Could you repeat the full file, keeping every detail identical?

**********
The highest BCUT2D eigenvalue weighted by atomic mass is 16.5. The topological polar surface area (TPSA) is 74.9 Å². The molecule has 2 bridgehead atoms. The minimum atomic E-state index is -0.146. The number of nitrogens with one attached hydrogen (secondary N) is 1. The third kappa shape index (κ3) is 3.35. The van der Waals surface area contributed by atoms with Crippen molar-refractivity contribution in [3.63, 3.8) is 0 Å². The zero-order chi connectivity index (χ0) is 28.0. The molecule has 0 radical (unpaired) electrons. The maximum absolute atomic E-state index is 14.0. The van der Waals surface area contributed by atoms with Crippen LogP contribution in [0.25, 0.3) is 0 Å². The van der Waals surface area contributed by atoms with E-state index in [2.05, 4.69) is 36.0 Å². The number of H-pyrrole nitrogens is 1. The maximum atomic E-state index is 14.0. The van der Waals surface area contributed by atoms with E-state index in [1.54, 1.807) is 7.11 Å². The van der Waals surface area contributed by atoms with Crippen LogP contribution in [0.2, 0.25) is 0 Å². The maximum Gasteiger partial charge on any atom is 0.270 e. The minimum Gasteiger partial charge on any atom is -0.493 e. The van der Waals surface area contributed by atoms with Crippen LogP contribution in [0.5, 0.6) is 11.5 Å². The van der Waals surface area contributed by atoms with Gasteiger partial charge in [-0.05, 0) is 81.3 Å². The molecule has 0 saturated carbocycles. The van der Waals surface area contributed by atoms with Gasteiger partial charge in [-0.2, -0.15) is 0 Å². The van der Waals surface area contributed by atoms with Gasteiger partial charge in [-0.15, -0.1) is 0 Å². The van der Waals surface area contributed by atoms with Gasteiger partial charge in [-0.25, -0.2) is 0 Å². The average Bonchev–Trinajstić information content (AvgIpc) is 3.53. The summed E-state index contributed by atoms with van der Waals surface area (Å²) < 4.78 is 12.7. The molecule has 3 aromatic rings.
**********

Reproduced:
The highest BCUT2D eigenvalue weighted by atomic mass is 16.5. The topological polar surface area (TPSA) is 74.9 Å². The molecule has 2 bridgehead atoms. The minimum atomic E-state index is -0.146. The number of nitrogens with one attached hydrogen (secondary N) is 1. The third kappa shape index (κ3) is 3.35. The van der Waals surface area contributed by atoms with Crippen molar-refractivity contribution in [3.63, 3.8) is 0 Å². The zero-order chi connectivity index (χ0) is 28.0. The molecule has 0 radical (unpaired) electrons. The maximum absolute atomic E-state index is 14.0. The van der Waals surface area contributed by atoms with Crippen LogP contribution in [0.25, 0.3) is 0 Å². The van der Waals surface area contributed by atoms with E-state index in [2.05, 4.69) is 36.0 Å². The number of H-pyrrole nitrogens is 1. The maximum atomic E-state index is 14.0. The van der Waals surface area contributed by atoms with E-state index in [1.54, 1.807) is 7.11 Å². The van der Waals surface area contributed by atoms with Crippen LogP contribution in [0.2, 0.25) is 0 Å². The maximum Gasteiger partial charge on any atom is 0.270 e. The minimum Gasteiger partial charge on any atom is -0.493 e. The van der Waals surface area contributed by atoms with Crippen LogP contribution in [0.5, 0.6) is 11.5 Å². The van der Waals surface area contributed by atoms with Gasteiger partial charge in [-0.05, 0) is 81.3 Å². The molecule has 0 saturated carbocycles. The van der Waals surface area contributed by atoms with Gasteiger partial charge in [-0.2, -0.15) is 0 Å². The van der Waals surface area contributed by atoms with Gasteiger partial charge in [-0.15, -0.1) is 0 Å². The van der Waals surface area contributed by atoms with Gasteiger partial charge in [-0.25, -0.2) is 0 Å². The average Bonchev–Trinajstić information content (AvgIpc) is 3.53. The summed E-state index contributed by atoms with van der Waals surface area (Å²) < 4.78 is 12.7. The molecule has 3 aromatic rings.